I know I’ve been gone for a crazy long time.
Well, compared to how often I normally post.
Anyway, this post was meant to go up last Thursday after I got back from Winterjam. Well, it’s Tuesday. Although part of the reason I haven’t written this yet is because I’ve actually started learning what it’s like to be a productive college student. Oh snap!
Oh, and there was the part of the weekend that I didn’t have wireless Internet. But I vote that that had nothing to do with why I didn’t write this. (I can just hear y’all: “Yeah. Okay, Annie. I bet it’s about ninety-five percent of why you didn’t write yet.”)
Anyway. Here go the ramblings of a revelation I had Thursday.
First off, I love Winterjam. LOVE Winterjam. I went for the first time last year and thought it was amazing. Didn’t quite like the fifteen-minute message Tony Nolan delivered, only because it interrupted the music, but loved it.
Well, I think there were some definite issues with where my heart was last year. Huge ones. I was still trying to figure out the very, very basics of faith then. I was still angry and apathetic. So of course, the last thing I wanted to listen to was a message–from anybody.
Well, I loved it this year.
And it got me thinking.
I can’t remember exactly what he said to prompt this, but as he spoke, these words came to my head: I gave Him a death sentence. And He gave me eternal life.
Can you just say that aloud for a moment? Yes, I do mean say it aloud.
“I gave Jesus a death sentence.
“And He gave me life.”
How do we repay that?
I don’t think we understand the magnitude of that.
I don’t think we can.
I doubt there lies, within the human ability to comprehend anything, the capacity to understand what exactly we’ve done. What you’ve done. What I’ve done.
I fashioned a whip with bits of bone to bruise skin and bits of glass to rip open that same skin.
I not only fashioned this whip, but I used it to beat a man. He should have died there as I whipped him. He did go into shock–no wonder, after I’d beaten Him to near-death and back again.
After I whipped Him, I made Him carry the instrument of His death up a hill. I didn’t help Him when He faltered.
And then I forced Him to lie down on the cross so I could affix Him to it. The vast majority of people who were crucified were tied to their crosses. But I didn’t tie this man to His cross.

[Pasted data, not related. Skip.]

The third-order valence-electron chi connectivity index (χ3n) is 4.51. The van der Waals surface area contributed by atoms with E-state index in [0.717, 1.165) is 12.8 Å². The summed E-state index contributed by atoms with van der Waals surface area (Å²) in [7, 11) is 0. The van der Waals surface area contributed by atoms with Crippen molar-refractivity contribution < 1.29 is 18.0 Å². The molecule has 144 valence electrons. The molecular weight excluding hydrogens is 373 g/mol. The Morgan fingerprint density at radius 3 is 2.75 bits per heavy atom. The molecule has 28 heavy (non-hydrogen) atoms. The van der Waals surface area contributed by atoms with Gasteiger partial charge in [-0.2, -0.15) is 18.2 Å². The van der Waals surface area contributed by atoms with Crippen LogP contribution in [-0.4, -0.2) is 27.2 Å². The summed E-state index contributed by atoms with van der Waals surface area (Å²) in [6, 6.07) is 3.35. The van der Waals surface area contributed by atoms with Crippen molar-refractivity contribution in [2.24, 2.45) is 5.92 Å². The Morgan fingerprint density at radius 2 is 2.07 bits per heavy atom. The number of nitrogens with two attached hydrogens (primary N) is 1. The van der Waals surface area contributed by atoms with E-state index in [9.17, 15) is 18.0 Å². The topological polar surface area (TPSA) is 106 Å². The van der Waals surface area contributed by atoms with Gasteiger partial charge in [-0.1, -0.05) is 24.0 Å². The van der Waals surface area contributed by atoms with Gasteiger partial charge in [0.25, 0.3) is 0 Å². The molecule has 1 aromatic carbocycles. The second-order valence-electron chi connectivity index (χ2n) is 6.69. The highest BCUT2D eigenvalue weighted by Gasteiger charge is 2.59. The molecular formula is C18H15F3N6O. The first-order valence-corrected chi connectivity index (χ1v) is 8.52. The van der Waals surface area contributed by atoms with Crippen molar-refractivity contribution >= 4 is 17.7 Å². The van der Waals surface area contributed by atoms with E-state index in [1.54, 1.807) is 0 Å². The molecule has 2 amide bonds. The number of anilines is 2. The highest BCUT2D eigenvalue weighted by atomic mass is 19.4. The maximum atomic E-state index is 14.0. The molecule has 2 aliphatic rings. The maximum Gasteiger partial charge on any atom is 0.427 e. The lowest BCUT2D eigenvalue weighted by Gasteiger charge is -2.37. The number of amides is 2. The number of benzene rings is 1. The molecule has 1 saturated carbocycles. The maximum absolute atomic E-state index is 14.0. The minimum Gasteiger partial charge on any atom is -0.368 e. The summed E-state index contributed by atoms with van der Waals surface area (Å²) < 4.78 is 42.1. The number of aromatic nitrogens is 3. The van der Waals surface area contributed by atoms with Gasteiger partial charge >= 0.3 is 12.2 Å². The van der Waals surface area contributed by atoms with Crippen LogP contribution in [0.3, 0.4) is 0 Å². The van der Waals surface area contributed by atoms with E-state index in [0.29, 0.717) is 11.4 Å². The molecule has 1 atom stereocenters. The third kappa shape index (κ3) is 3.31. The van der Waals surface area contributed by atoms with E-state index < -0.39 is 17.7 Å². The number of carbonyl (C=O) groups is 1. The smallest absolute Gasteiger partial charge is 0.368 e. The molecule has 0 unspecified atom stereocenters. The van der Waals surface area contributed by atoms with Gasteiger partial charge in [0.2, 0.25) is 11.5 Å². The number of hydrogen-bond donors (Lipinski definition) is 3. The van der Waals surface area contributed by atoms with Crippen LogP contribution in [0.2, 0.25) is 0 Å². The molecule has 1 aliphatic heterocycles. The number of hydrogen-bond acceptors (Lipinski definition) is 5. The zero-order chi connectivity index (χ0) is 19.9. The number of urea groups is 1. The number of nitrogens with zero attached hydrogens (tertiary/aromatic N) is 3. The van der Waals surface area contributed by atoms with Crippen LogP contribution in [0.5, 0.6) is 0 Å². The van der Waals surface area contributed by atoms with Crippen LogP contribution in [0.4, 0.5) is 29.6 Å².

I nailed Him to it, with long, wide spikes. One in each hand and an even larger one for both His feet.
And then I raised it up and set it in the ground.
I watched Him try to raise Himself up to catch a breath, the nails tearing through His feet as He did so. I watched Him cry out for water, and offered Him vinegar instead. I gambled for his robe and mocked Him as King of the Jews. I told Him if He was the Son of God, He ought to be able to save Himself. I watched Him die slowly by asphyxiation. And after that, I shoved a sword in His side to make sure this man, innocent of all and any wrongdoing, was actually dead.
Oh, and by the way, I’d say I’m a pretty good person.
Can we just please try to reconcile those two ideas for a moment? You and I both would say I’m a good person. Hey, maybe even better than the next. I don’t drink or smoke or have sex, I’m pro-life, and I’m pretty nice. I’m loyal to my friends and have a comparatively good relationship with my parents. But the fact is that by every shortcoming I do have, I murdered a man in cold blood. And not only did I do that, but every day I choose to walk without Him, I spit in His face and might as well murder Him all over again.
Those two ideas, friends, are impossible to reconcile.
We are sinners. Our human system of judgment allows for “good people” to be put on a different level than “bad people.” But we’re all still sinners. We all nailed the only sinless man to a cross. Paul writes in Galatians 3:13, “Christ [became] a curse for us, for it is written: Cursed is everyone who is hung on a tree.” We cursed Him by nailing Him to that cross.